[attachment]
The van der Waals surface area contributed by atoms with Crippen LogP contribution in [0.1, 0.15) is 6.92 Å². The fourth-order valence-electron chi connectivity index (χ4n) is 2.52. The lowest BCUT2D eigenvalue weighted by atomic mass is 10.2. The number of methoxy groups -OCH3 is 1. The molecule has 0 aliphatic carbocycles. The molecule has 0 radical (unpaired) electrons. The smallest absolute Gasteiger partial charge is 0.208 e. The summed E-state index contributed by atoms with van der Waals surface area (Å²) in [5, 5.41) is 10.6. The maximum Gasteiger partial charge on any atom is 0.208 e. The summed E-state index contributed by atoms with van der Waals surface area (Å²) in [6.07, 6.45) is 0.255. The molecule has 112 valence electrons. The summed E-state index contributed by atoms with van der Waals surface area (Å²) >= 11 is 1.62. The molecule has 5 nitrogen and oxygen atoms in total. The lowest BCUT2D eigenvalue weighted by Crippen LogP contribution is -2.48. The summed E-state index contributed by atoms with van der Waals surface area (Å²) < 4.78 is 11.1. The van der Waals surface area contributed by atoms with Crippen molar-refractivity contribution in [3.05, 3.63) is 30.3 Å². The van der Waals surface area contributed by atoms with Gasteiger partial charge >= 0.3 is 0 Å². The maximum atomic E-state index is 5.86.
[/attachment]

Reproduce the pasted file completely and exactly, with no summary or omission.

The van der Waals surface area contributed by atoms with Crippen LogP contribution in [0.1, 0.15) is 6.92 Å². The fourth-order valence-electron chi connectivity index (χ4n) is 2.52. The lowest BCUT2D eigenvalue weighted by atomic mass is 10.2. The number of methoxy groups -OCH3 is 1. The molecule has 0 aliphatic carbocycles. The molecule has 0 radical (unpaired) electrons. The smallest absolute Gasteiger partial charge is 0.208 e. The summed E-state index contributed by atoms with van der Waals surface area (Å²) in [5, 5.41) is 10.6. The maximum Gasteiger partial charge on any atom is 0.208 e. The summed E-state index contributed by atoms with van der Waals surface area (Å²) in [6.07, 6.45) is 0.255. The molecule has 112 valence electrons. The summed E-state index contributed by atoms with van der Waals surface area (Å²) >= 11 is 1.62. The molecule has 5 nitrogen and oxygen atoms in total. The lowest BCUT2D eigenvalue weighted by Crippen LogP contribution is -2.48. The summed E-state index contributed by atoms with van der Waals surface area (Å²) < 4.78 is 11.1. The van der Waals surface area contributed by atoms with Crippen molar-refractivity contribution in [3.05, 3.63) is 30.3 Å². The van der Waals surface area contributed by atoms with Gasteiger partial charge >= 0.3 is 0 Å². The maximum atomic E-state index is 5.86.